1 – It’s time for #ThreadTalk. That’s right: it’s time to dye.
Warning: This feature includes insects🐞, poison☠️, dead bodies 💀, human combustion🔥 & general yuck🤢
And of course colonialism👎. But also gowns! Like this French afternoon dress in yellow & chartreuse from 1866
2 – Most natural fiber fabrics are bit bland at first. Getting them vibrant means the adding of pigment.
Natural wool is often an ivory hue, & it takes a lot of processing to get the right hue. Raw wool pictured below to give you an idea. Carding video:
3 – Red is the color of passion, desire, and… insect secretion. Yes, we get carmine red from carminic acid, a substance we extract from female cochineals. Yum!
Cochineals are scale insects found in the Americas and are often found on prickly pear cactuses.
4 – Cochineals are collected by sweeping them from the plants. It goes back to the Maya and Aztec people, and became Mexico’s main import, 2nd only to silver. It was produced primarily in Oaxaca.
You can see the remarkable reds in this traditional Huipil. Also bug smacking.
5 – Orange. Ochre can range from yellow to brown, but for the sake of ROYGBIV, it’s here. Not nearly as gross as bug excretions, it’s from clay. Ferric oxide, in this case, gives us that saffron hue.
It’s one of the oldest pigments, and the Romans were big fans.
6 – Yellow is for… urine.
Sorry, folks. But we’ve been using stale urine for ages due to its ammonia, & it works great to help affix dyes to wool fibers. And, like, cure *anything*, according to some.
Anyway. Here’s a whiz of a video on the subject.
7 – Green. I’ve had so many questions about this. So here we go: Green is the THE WORST. Even though you know I love green dresses.
Green dresses were actual poison. And probably killed Napoleon. We can blame Sheele’s green for that.
8 – Scheele’s green (sorry for the misspelling up there) is a a cupric hydrogen arsenite. As in arsenic. It was used in pigments, incl. paper flowers that *poor children* would make for hats & decoration
It was also used in food & as insecticide. Sorry, carmine.
9 – Blue, Egyptian Blue. With apologies to David Bowie. AKA: cerulean (with apologies to Mulder).
One of the oldest synthetic dyes known to humankind, thanks to the Egyptians. Though the recipe was thought lost, we’ve determined it’s a mix of silica, lime, copper, & an alkali.
10 – Egyptian blue is often used to detect traces of pigment on statues since it has such a remarkable infrared luminescence. It was also found in pots in Egyptian Tombs, and at Pompeii.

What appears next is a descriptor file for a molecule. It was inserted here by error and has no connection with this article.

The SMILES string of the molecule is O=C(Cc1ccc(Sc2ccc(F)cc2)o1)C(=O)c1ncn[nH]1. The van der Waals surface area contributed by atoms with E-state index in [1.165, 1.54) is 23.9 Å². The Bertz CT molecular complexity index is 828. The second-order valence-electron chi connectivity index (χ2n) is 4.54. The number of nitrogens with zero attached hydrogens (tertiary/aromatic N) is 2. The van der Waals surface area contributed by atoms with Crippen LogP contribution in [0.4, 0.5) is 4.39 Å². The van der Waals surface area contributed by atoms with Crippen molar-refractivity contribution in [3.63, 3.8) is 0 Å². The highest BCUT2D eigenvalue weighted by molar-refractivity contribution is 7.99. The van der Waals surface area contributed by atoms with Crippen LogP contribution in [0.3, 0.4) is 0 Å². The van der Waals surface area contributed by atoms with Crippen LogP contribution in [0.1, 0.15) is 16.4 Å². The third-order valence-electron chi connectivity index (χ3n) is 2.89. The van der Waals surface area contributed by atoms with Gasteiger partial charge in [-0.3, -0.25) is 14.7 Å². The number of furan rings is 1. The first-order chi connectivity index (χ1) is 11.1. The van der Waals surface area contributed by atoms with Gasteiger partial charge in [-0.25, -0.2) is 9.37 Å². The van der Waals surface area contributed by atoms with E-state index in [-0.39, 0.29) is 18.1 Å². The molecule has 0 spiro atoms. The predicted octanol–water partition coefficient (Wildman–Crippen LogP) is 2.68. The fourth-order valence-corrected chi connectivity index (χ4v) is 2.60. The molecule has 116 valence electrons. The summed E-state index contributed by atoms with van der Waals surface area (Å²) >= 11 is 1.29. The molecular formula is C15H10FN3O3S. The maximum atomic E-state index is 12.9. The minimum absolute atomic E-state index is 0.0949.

But the influence persisted & blue gowns (like this lovely) represented wealth & status.
11 – Purple! Tyrian purple, that is. Named for Tyre, Lebanon, dating from 1200 BCE.
Here’s our tie to marine biology! Because it’s made from the mucus of predatory sea snails! (I swear, I can’t make this shit up, and I’m a fantasy writer)
That’s Charlemagne’s burial shroud.
12 – Tyrian purple was, like, apparently attributed to being found by Hercules’s dog? I don’t know. Someone lost the narrative. As seen in this Rubens painting.
But who cares? I mean, purple doesn’t even exist. It’s not even a scientific color. It’s in our heads. Seriously.
13 – Mauve! I have to share mauve. Because Perkin’s mauve is 💯. Discovered in 1856, it became quite the sensation when the English royals started wearing it. It was the first mass-produced synthetic dye.
If you want to take a break & have some fun:
14 – Deep breath. Okay. We’ve got this.
So. Mummy brown. It was a thing.
Step 1: find mummies in Egypt (cat or human).
Step 2: dig up the mummies.
Step 3: grind up the mummies & make into paint
Step 5: profit?
Apparently one mummy could provide 20 yrs worth of pigment.
15 – Now, I don’t know how common it was for mummy brown to make it into clothes, but it sure did make it into paintings.
The Pre-Raphaelites were fans! Like Edward Burne-Jones. All that draping material… is… people.
Mummy brown is people.
People also ate mummy stuff. 😲
16 – White isn’t a dye. But I’d be remiss not to mention that the crinoline of the 19th century was highly flammable. It would catch fire & FAST. 3,000 women died in Britain in a single year.
Just horrific. That’s what. It wasn’t until 1910 that we had flameproof fabrics.
17 – How about black dye? Surely that’s normal.
Well, it is one of the oldest dyes in the world & charcoal was a good option.
But what was better? BONE CHAR. Okay, tannins worked, too. And like, alder and walnut. BUT HOW GOTH IS BONE CHAR DYE?
18 – I’ve really only begun to unspool this thread & don’t have room for them all. So check this awesome infographic from @KorwinBriggs–it’s got plenty of more wacky pigments.
Sepia? Octopus ink.
The list goes on and on.
19 – Some videos. This thread is totally dedicated to @levarburton and #ReadingRainbow — when I saw this episode as a kid, it made me want to learn all about fabric and how to make it.
It also turned me in to a Renaissance Faire nerd.
20 – A lovely, relaxing piece about making Iron Age dyes. I find this so soothing. Someone who just loves what they do.
21 – And one more truly relaxing, lovely video, about finding lost colors. With Sachio Yoshioka.
22 – HERE BEGINS THE SOURCES.
23 – Additional sources… because me.
24 – And one last batch of sources.
25 – I shall leave you with this bubblegum pink dress. Which can’t have anything problematic about it. Right?
From the House of Worth, naturally. 1893, France.
Thanks for coming to my #ThreadTalk. Don’t eat mummies. Please.
Originally tweeted by Natania Barron (@NataniaBarron) on March 16, 2021.